The Fair Employment and Housing Council has also announced proposed amendments to the FEHA Regulations.[3]  The proposed amendments include the following definition of “unpaid interns and volunteers”:

“Unpaid interns and volunteers.”  For purposes of the Act, any individual (often a student or trainee) who works without pay for an employer or other covered entity, in any unpaid internship or another limited duration program to provide unpaid work experience, or as a volunteer.  Unpaid interns and volunteers may or may not be employees. However, when used in these regulations, the term “employee” shall include any individual who is an unpaid intern or volunteer.

Employers should consider any necessary changes that may result from these new provisions , which will likely include some or all of the following:

  • Employers will need to consider whether their existing harassment policy requires updating to comply with the requirements of AB 1443.  At a minimum, employers should distribute the harassment policy to all volunteers and unpaid interns and receive their signed acknowledgement of receipt of the policy.  Any change to the policy should clearly articulate that the inclusion of volunteers and unpaid interns in the definition of employee does not change the employment status of the volunteer or unpaid intern.
  • Employers who offer harassment prevention training to all employees, rather than just to supervisors, should also begin including volunteers and unpaid interns in that training (or perhaps offer a separate training for them). 
  • Employees who supervise volunteers and interns should be made aware of this change in the law.  Employers should request that the individual performing harassment prevention training alert supervisors to this issue.
  • Employers should evaluate whether there is a volunteer who supervises other volunteers.  Recall that the definition of “supervisor” under the FEHA is quite broad:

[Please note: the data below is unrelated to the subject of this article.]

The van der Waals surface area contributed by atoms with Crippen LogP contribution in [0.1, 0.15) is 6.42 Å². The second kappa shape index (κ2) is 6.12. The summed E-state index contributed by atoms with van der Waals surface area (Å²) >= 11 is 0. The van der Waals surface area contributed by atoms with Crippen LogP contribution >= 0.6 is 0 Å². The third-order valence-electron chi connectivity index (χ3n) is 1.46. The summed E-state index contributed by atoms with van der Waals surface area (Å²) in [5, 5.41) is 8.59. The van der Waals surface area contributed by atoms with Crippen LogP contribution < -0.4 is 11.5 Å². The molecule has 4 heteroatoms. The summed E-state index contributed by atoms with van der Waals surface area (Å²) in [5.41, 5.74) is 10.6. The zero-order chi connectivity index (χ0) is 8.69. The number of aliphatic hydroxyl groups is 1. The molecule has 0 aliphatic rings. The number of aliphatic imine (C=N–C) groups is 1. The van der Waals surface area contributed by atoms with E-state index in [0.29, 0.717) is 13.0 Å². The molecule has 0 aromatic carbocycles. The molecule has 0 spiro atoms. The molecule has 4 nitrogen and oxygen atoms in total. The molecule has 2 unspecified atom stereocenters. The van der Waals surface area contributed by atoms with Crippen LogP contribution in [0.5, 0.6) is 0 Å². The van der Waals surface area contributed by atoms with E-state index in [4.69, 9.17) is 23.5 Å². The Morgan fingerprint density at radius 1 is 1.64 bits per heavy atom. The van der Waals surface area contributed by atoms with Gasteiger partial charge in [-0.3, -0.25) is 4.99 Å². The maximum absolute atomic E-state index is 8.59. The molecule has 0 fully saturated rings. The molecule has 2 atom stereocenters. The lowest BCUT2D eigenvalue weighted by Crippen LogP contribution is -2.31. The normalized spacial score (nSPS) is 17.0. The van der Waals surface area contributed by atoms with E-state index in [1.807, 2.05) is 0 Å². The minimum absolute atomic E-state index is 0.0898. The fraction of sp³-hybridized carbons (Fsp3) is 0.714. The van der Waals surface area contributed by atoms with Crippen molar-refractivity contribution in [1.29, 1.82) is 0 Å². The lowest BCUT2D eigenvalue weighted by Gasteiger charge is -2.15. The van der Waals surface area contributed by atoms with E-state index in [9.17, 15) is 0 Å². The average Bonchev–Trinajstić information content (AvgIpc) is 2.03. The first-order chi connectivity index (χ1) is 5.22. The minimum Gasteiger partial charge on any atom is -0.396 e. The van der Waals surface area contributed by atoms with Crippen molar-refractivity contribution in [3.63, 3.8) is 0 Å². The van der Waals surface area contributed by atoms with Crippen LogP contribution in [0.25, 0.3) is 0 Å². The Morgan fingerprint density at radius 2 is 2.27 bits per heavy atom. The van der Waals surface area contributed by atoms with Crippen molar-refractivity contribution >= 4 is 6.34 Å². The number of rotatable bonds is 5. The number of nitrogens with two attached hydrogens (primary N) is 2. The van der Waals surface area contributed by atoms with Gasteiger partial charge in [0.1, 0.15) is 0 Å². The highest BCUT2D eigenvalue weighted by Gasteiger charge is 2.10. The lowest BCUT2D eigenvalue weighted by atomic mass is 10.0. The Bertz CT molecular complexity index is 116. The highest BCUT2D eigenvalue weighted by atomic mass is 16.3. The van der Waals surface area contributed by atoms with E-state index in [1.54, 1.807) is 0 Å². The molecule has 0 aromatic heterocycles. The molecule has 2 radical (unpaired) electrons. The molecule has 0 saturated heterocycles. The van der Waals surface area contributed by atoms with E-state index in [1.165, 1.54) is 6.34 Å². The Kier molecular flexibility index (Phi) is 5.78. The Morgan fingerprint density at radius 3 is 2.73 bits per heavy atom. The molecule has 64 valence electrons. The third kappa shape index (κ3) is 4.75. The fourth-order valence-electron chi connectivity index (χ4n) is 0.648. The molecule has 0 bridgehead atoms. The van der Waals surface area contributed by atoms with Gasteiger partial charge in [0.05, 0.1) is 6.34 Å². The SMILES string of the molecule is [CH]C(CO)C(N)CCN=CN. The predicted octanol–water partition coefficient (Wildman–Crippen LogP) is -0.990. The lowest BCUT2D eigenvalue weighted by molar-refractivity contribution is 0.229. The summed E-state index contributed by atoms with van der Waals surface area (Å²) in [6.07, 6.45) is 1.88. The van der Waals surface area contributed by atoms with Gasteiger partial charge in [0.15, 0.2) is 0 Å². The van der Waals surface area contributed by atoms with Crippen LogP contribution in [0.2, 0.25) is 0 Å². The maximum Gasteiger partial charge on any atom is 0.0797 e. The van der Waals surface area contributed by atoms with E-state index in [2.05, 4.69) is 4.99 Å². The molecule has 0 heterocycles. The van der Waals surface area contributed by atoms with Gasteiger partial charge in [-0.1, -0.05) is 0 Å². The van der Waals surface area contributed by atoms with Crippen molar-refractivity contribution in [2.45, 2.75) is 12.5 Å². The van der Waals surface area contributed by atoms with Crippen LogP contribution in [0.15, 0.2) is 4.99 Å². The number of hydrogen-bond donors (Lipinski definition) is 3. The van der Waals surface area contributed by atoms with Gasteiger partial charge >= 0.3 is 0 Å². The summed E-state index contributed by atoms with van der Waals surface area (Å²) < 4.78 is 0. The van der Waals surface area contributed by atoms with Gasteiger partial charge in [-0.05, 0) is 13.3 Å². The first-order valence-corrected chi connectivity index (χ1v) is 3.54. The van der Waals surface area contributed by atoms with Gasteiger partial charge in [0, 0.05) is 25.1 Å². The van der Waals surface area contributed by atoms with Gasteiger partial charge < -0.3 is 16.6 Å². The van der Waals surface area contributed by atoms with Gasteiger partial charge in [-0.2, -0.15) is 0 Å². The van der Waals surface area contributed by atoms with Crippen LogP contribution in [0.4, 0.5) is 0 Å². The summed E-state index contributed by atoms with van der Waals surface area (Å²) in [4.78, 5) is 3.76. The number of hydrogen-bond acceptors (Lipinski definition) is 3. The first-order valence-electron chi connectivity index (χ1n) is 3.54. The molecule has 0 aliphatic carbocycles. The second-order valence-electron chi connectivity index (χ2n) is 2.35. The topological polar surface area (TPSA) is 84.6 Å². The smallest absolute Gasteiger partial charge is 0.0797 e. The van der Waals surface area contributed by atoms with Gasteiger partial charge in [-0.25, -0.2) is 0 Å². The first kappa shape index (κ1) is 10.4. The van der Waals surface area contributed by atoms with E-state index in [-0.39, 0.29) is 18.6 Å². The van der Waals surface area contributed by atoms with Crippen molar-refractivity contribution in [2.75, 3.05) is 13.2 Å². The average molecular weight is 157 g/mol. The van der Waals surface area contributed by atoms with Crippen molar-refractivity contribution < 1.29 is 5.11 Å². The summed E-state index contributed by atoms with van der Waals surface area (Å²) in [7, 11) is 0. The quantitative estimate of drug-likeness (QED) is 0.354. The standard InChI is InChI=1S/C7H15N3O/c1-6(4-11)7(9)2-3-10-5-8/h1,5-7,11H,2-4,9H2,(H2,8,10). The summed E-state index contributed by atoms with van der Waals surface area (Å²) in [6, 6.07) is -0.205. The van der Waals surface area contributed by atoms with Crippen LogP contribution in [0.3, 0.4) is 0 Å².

“any individual having the authority, in the interest of the employer, to hire, transfer, suspend, lay off, recall, promote, discharge, assign, reward, or discipline other employees, or the responsibility to direct them, or to adjust their grievances, or effectively to recommend that action, if, in connection with the foregoing, the exercise of that authority is not of a merely routing or clerical nature, but requires the use of independent judgment.”

It is quite possible that a volunteer performs one or more of these functions.  The FEHA is silent about the possibility of a volunteer meeting the definition of a supervisor.  However, it is logical to read the amendment as requiring training of that volunteer supervisor, as well as any employee who may newly be considered a “supervisor” due to authority over volunteers or unpaid interns.

[1] Naturally, an employee may be able to recover damages under other legal theories based on “abusive conduct” in the workplace, such as a workers’ compensation stress-related claim or intentional or negligent infliction of emotional distress.

[2] See also Mendoza v. Town of Ross (2005) 128 Cal.App.4th 625 [unpaid volunteer community service officer could not sue for disability discrimination under the FEHA].

[3] The full text of the proposed amendments is available here:

http://www.dfeh.ca.gov/res/docs/Council/10%2024%202014/Text%20of%20Proposed%20Amendments%20to%20Fair%20Employment%20and%20Housing%20Act%20Regulations.pdf.  Public comment on the proposed amendments closed on December 8, 2014.

The Court Report

C.A. Cites Expert Testimony, Tosses Red Light Camera Conviction

Reprinted from the Metropolitan News Enterprise, January 12, 2015

The Fourth District Court of Appeal overturned a red-light camera conviction, saying the defendant, through expert testimony, overcame the statutory presumptions regarding the validity of evidence obtained via an automated traffic enforcement system. 

Div. Two ruled in the case of Viktors Retke, who challenged a citation he received in Riverside in 2012.